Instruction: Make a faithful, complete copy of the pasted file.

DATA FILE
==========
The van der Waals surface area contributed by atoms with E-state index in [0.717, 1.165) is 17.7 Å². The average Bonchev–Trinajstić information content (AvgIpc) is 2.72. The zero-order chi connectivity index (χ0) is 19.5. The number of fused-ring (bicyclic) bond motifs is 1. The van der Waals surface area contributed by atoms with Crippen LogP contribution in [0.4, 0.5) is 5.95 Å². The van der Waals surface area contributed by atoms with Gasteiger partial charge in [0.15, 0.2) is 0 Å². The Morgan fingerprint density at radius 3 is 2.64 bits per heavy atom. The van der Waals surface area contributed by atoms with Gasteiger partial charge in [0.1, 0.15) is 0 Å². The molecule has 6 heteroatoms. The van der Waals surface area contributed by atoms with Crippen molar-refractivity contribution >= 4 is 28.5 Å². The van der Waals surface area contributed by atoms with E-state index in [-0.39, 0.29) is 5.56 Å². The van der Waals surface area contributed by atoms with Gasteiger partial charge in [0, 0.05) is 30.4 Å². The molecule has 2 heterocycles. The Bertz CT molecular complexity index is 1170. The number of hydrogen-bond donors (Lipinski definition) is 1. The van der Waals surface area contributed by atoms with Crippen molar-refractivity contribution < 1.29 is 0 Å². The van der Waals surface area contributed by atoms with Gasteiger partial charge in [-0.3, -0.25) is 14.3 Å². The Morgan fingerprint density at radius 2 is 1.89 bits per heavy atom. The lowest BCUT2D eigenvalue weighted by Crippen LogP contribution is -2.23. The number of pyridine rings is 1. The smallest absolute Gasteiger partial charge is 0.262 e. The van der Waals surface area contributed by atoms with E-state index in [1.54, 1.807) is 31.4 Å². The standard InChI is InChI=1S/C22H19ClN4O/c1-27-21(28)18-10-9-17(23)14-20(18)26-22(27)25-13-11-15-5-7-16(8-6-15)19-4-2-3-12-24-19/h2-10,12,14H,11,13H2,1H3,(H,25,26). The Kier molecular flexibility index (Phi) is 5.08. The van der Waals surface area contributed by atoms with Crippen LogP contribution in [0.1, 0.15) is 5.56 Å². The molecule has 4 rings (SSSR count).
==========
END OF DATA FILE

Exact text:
The van der Waals surface area contributed by atoms with E-state index in [0.717, 1.165) is 17.7 Å². The average Bonchev–Trinajstić information content (AvgIpc) is 2.72. The zero-order chi connectivity index (χ0) is 19.5. The number of fused-ring (bicyclic) bond motifs is 1. The van der Waals surface area contributed by atoms with Crippen LogP contribution in [0.4, 0.5) is 5.95 Å². The van der Waals surface area contributed by atoms with Gasteiger partial charge in [0.15, 0.2) is 0 Å². The Morgan fingerprint density at radius 3 is 2.64 bits per heavy atom. The van der Waals surface area contributed by atoms with Gasteiger partial charge in [0.1, 0.15) is 0 Å². The molecule has 6 heteroatoms. The van der Waals surface area contributed by atoms with Crippen molar-refractivity contribution >= 4 is 28.5 Å². The van der Waals surface area contributed by atoms with E-state index in [-0.39, 0.29) is 5.56 Å². The van der Waals surface area contributed by atoms with Gasteiger partial charge in [0, 0.05) is 30.4 Å². The molecule has 2 heterocycles. The Bertz CT molecular complexity index is 1170. The number of hydrogen-bond donors (Lipinski definition) is 1. The van der Waals surface area contributed by atoms with Crippen molar-refractivity contribution < 1.29 is 0 Å². The van der Waals surface area contributed by atoms with Gasteiger partial charge in [-0.3, -0.25) is 14.3 Å². The Morgan fingerprint density at radius 2 is 1.89 bits per heavy atom. The lowest BCUT2D eigenvalue weighted by Crippen LogP contribution is -2.23. The number of pyridine rings is 1. The smallest absolute Gasteiger partial charge is 0.262 e. The van der Waals surface area contributed by atoms with E-state index in [1.54, 1.807) is 31.4 Å². The standard InChI is InChI=1S/C22H19ClN4O/c1-27-21(28)18-10-9-17(23)14-20(18)26-22(27)25-13-11-15-5-7-16(8-6-15)19-4-2-3-12-24-19/h2-10,12,14H,11,13H2,1H3,(H,25,26). The Kier molecular flexibility index (Phi) is 5.08. The van der Waals surface area contributed by atoms with Crippen LogP contribution in [0.1, 0.15) is 5.56 Å². The molecule has 4 rings (SSSR count).